How to make natural Easter egg dyes … using vegetables


How to make natural Easter egg dyes … using vegetables2.jpg

Dyeing and decorating eggs is a favourite Easter tradition and a fun activity to do with the kids. You can use liquid food colouring but we love using natural options like vegetables because they create gorgeous, subtle natural colours. Using natural ingredients also provides a perfect opportunity for a science lesson for your children who will learn about the natural colours in foods.

For each cup of water add:

Blue colouring – add one cup of blueberries to the water when boiling eggs

Green colouring – add one cup of spinach to the water

Red or pink colouring – adding one cup shredded beetroot or one cup red onion skins to the water will give you red/pink eggs

Purple colouring – one cup of red cabbage is the perfect ingredient for a purple food colouring

Yellow – add two tablespoons of turmeric to the water to create yellow eggs

Orange – add one cup of brown onion skins for a subtle orange tinge



There’s two methods you can use to create naturally dyed eggs. You can start with raw eggs and cook them in a dye bath (water and dye matter). This method will result in more subtle colouring.

Alternatively you can begin by hard-boiling eggs (note you can use brown or white eggs but be aware that brown eggs will change the end colour result).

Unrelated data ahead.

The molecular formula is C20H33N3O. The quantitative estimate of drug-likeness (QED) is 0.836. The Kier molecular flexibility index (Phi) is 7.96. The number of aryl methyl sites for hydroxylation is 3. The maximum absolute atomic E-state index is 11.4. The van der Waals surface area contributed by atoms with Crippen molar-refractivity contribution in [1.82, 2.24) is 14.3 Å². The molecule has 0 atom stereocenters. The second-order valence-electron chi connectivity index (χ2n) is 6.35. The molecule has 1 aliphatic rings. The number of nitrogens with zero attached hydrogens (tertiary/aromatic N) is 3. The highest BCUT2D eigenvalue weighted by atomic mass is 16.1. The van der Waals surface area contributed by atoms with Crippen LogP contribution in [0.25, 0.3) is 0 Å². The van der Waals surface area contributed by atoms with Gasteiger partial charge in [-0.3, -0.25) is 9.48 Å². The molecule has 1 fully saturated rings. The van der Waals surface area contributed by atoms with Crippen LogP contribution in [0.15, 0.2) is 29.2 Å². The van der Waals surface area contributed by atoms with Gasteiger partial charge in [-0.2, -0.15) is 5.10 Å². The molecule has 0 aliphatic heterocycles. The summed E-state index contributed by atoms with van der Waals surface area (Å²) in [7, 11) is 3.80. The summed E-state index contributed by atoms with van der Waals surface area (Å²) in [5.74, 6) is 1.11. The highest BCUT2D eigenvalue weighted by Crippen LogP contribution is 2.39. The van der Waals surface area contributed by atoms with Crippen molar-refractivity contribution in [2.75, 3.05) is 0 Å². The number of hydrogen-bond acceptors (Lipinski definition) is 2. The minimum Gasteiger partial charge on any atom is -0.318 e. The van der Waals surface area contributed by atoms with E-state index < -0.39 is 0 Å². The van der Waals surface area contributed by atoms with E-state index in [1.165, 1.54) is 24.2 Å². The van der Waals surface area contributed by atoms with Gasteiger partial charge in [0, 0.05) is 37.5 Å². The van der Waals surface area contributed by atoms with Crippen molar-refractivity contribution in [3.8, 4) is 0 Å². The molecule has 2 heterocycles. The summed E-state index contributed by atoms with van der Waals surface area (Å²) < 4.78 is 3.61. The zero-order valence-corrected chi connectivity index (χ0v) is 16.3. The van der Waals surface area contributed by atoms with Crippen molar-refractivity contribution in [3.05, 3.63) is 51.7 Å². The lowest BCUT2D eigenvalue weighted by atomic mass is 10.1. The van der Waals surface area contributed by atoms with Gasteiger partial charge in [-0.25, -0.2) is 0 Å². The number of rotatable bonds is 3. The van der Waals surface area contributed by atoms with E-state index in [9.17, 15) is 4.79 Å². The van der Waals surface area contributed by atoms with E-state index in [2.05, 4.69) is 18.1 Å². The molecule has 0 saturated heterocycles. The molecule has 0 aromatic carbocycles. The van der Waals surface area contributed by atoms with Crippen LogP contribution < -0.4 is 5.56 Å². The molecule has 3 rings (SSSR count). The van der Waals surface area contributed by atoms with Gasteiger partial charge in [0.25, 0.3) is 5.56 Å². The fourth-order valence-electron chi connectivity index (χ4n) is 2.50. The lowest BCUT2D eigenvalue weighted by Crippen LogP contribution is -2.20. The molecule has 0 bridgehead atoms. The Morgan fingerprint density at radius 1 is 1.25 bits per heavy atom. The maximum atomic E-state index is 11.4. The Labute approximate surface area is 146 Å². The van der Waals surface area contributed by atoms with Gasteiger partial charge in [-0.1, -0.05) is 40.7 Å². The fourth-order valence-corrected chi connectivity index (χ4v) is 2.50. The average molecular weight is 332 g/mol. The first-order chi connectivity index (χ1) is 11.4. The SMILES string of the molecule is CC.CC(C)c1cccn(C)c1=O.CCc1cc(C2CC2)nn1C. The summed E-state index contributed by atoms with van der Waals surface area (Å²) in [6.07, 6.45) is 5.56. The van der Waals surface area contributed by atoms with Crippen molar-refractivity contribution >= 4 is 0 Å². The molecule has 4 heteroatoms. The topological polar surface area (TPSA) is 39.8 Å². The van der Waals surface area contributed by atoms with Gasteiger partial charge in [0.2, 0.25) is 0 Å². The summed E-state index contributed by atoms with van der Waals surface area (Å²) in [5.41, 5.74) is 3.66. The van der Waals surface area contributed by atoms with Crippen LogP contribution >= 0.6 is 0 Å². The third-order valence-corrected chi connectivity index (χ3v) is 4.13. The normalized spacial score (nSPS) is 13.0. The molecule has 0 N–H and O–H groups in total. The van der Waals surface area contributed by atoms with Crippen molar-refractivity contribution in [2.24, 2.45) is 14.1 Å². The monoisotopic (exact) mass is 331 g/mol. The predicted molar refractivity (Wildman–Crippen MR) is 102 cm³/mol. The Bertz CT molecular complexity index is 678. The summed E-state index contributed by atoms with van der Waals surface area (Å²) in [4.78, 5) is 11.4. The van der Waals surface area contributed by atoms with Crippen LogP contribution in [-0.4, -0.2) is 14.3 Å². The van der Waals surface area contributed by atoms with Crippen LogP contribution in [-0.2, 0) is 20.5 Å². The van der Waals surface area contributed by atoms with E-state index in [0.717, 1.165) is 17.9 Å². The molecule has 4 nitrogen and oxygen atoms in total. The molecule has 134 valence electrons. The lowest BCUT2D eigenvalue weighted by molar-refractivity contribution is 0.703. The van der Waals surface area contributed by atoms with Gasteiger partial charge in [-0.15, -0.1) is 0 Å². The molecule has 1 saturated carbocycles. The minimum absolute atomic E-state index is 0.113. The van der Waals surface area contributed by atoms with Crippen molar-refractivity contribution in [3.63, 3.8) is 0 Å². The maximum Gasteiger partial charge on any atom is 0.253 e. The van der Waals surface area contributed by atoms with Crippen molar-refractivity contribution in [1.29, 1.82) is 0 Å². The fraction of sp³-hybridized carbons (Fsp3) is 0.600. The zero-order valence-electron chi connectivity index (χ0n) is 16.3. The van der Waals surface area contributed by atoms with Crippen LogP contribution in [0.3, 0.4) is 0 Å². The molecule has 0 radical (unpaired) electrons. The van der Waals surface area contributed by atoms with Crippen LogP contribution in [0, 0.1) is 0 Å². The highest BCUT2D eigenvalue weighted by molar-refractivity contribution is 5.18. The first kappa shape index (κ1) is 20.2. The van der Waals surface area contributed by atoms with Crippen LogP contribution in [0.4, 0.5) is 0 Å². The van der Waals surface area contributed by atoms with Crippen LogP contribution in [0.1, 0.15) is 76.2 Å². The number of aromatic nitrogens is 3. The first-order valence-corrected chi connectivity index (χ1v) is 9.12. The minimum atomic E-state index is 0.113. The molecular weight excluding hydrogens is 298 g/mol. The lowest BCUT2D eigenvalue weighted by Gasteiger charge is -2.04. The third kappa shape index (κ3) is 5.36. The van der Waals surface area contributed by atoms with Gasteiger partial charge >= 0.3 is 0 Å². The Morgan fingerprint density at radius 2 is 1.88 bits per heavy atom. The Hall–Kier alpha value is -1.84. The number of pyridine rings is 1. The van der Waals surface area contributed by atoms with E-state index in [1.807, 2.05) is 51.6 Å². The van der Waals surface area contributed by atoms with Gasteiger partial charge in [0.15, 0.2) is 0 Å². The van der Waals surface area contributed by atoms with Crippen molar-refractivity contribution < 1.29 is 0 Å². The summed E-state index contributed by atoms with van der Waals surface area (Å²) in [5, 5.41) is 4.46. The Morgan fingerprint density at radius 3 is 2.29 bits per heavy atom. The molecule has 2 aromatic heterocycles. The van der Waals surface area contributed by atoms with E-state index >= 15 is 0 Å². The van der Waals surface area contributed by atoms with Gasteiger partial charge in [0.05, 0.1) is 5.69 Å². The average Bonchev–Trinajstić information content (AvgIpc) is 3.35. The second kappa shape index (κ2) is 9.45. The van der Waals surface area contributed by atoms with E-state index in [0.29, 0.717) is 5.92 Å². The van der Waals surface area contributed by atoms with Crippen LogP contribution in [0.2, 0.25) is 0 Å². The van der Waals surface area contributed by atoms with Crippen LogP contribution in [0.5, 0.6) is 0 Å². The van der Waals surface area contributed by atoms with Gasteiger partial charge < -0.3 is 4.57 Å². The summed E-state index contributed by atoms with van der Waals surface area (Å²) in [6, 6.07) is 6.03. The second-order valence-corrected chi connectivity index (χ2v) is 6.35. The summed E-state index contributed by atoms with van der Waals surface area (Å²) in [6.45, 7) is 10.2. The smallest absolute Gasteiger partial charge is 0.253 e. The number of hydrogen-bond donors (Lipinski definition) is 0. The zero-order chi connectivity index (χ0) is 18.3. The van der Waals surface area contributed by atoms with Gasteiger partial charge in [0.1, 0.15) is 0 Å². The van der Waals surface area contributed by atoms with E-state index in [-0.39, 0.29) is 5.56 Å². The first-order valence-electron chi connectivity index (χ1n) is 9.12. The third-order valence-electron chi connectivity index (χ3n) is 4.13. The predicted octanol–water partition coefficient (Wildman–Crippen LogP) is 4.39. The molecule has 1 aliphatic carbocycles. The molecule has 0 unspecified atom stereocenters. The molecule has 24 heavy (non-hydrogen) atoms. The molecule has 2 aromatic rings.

If you have access to different types of eggs (quail, goose, duck) you can create a stunning table centrepiece by incorporating a range of sizes.

Next make your dye. You can make separate batches of different colours or one large batch of a single colour. Follow the ratios above if making more or less dye.

Add the amount of water you need for the dye to a saucepan, then add the dye matter (onion skins, beetroot, etc.) and bring the water to the boil. When the water boils, drop the temperature to low, and simmer for 20 to 30 minutes.

Remove from the heat and allow the dye to cool down to room temperature before straining to remove the solids. Put the strained dye into a container and add one tablespoon of white vinegar per cup of strained liquid.

Now it’s time to dye the eggs. Arrange eggs in a single layer in a baking dish or container and carefully pour the cooled dye over them. Make sure they are completely submerged in dye.

Put the eggs in the dye into the fridge and chill until the desired colour is reached. If you want a more vibrant colour the trick is to give the eggs multiple soaks in the dye, making sure you dry them between each soak.

When you’re happy with the colour, remove the eggs from the dye and dry carefully. Store the eggs in the fridge until it’s time to eat them.


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